MORE than 70,000 photos of Tinder users have been stolen and shared by a cyber-crime website, it is reported.
The massive heist – only said to have targeted women – has sparked fears the images could be used to set up fake profiles for catfishing scams.
It is unclear exactly what the images will be used for – they could also be used to train a facial recognition product.
But the site they were shared on is known for dealing in malicious software.
The photos were discovered by cybersecurity firm White Ops and were accompanied by a text file containing about 16,000 unique Tinder user IDs, according to Gizmodo.
Aaron DeVera, a member of New York City’s task force on cyber sexual assault, told the site: “Dumps of data such as this typically attract fraudsters, who use it for making large collections of convincing fake accounts on other platforms.
“Stalkers might use this in a more targeted manner in an effort to add to a collection of data to use against an individual.
“Long-term concerns is that these pictures could be used for fraud and privacy violations.”
And he implied raunchy pics could be among those leaked, saying: “Given the context of this being a dating app, there are photos a person may not necessarily want presented to the public.”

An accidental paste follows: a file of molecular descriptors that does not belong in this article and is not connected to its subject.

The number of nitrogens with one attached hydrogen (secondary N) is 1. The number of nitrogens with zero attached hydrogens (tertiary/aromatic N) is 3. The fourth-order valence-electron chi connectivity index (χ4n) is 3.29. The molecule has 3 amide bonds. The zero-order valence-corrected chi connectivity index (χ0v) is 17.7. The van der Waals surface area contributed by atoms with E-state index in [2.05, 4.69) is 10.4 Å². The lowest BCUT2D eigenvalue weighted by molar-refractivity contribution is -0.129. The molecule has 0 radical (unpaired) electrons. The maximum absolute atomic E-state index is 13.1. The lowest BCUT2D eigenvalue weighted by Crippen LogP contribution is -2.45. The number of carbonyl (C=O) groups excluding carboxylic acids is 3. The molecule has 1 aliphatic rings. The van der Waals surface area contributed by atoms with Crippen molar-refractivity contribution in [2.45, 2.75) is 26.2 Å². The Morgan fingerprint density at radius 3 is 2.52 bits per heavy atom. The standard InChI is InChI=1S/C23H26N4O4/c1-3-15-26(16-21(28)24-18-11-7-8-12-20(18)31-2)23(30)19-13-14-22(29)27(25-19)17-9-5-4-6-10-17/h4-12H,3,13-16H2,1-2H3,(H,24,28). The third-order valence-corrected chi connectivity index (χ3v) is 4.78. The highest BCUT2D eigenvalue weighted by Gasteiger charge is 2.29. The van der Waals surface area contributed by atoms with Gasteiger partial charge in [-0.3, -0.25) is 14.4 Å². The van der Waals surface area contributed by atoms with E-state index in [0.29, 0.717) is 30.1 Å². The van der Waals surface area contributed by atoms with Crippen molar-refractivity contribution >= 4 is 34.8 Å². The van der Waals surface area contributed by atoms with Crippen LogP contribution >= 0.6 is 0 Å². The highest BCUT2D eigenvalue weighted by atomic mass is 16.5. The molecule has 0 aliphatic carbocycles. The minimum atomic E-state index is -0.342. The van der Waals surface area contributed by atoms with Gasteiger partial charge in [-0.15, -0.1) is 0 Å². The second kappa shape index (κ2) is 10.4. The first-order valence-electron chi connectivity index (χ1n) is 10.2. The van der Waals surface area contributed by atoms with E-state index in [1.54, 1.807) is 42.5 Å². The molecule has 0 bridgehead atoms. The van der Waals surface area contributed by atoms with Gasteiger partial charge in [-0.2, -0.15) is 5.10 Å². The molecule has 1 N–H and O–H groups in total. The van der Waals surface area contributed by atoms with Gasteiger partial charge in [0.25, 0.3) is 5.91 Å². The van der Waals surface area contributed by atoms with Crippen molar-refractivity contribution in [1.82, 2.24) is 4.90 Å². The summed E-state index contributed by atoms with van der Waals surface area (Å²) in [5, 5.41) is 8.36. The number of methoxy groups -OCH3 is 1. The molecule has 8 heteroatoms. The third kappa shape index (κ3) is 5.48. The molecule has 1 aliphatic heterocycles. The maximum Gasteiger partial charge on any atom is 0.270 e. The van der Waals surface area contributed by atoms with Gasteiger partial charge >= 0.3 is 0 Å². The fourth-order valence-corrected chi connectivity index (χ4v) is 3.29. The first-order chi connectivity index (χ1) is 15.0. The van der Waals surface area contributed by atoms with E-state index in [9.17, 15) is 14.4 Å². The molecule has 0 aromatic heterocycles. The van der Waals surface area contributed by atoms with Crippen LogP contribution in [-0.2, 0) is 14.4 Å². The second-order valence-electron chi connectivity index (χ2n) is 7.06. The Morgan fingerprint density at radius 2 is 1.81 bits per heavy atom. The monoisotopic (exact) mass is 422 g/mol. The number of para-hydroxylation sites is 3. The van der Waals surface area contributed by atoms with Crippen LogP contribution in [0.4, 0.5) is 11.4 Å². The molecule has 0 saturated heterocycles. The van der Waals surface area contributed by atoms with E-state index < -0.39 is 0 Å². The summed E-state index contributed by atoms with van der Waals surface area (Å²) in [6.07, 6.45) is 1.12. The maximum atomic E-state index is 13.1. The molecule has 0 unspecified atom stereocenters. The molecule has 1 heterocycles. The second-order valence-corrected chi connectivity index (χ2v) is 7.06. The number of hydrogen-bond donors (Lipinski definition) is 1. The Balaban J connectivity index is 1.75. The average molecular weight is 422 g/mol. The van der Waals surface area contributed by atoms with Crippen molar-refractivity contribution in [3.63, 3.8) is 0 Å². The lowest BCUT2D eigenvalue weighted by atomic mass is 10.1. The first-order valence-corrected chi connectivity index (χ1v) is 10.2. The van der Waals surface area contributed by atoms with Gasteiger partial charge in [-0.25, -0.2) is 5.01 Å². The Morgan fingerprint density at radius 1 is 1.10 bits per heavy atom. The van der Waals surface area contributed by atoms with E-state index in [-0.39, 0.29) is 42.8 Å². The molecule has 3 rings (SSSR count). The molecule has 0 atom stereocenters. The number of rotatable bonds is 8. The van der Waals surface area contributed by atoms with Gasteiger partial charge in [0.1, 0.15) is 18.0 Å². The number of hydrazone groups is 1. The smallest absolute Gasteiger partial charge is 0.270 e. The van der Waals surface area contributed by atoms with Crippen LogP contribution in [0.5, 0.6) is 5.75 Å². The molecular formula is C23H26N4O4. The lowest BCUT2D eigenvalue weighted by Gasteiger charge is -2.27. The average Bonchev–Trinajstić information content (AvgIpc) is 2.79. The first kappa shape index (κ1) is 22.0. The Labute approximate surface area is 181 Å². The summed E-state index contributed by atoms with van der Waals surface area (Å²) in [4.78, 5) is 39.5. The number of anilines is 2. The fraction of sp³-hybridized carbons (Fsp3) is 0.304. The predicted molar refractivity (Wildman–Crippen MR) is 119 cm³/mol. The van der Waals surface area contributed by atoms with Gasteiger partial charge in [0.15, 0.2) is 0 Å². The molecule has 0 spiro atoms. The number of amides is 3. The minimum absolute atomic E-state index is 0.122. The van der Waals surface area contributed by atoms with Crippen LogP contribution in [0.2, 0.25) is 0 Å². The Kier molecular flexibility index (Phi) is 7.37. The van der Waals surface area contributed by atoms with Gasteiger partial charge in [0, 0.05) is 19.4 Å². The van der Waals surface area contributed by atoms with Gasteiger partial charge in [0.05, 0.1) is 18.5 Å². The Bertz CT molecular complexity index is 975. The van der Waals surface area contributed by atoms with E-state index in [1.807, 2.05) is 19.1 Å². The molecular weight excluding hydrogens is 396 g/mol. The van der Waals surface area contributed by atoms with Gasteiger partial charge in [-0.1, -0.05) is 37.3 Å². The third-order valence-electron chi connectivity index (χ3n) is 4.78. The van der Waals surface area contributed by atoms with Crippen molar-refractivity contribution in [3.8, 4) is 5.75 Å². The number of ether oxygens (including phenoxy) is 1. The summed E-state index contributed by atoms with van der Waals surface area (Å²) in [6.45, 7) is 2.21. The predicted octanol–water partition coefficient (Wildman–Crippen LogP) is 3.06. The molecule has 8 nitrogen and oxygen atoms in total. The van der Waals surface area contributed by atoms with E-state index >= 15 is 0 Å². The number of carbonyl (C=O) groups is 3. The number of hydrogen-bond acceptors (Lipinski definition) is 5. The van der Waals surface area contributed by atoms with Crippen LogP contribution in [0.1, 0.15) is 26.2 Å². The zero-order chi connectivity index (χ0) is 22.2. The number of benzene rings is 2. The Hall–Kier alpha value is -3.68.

RAUNCHY PICS NICKED?
A Tinder official told Gizmodo that the use of any photos or information outside of Tinder is strictly prohibited.
They added that since the incident, the company had invested extra resources to address misuse of the app and would take whatever steps it could to have the data taken offline.
But DeVera was doubtful the files would be easy to taken down.
He has reportedly offered to provide Tinder with the archive’s location.
It comes as dating apps like Tinder, as well as Grindr and OkCupid were found to have been leaking personal information to advertising tech companies in possible violation of European data privacy laws, a Norwegian consumer group said in a report Tuesday.
What is catfishing?
According to the Oxford Dictionary, the slang word is the act of: “luring someone into a relationship by means of a fictional online persona”.
‘Catfishing’ is when someone creates fake profiles on social media sites to trick people into thinking they are somebody else.
They make up life stories and use photographs of unsuspecting victims to create fake identities.
Catfishers add life experiences, jobs, friends and photographs to the fake accounts.
The fake accounts are often used to spark up online relationships.
Unknowing victims will fall in love with women or men they meet online – with no idea the person behind the screen is someone completely different.
Catfishers use the accounts to give off a persona they wish they had – with plenty of friends, photos and attractive qualities.
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The Norwegian Consumer Council said it found “serious privacy infringements” in its analysis of how shadowy online ad companies track and profile smartphone users.
The council, a government-funded nonprofit group, commissioned cybersecurity company Mnemonic to study 10 Android mobile apps.
It found that the apps sent user data to at least 135 different third party services involved in advertising or behavioural profiling.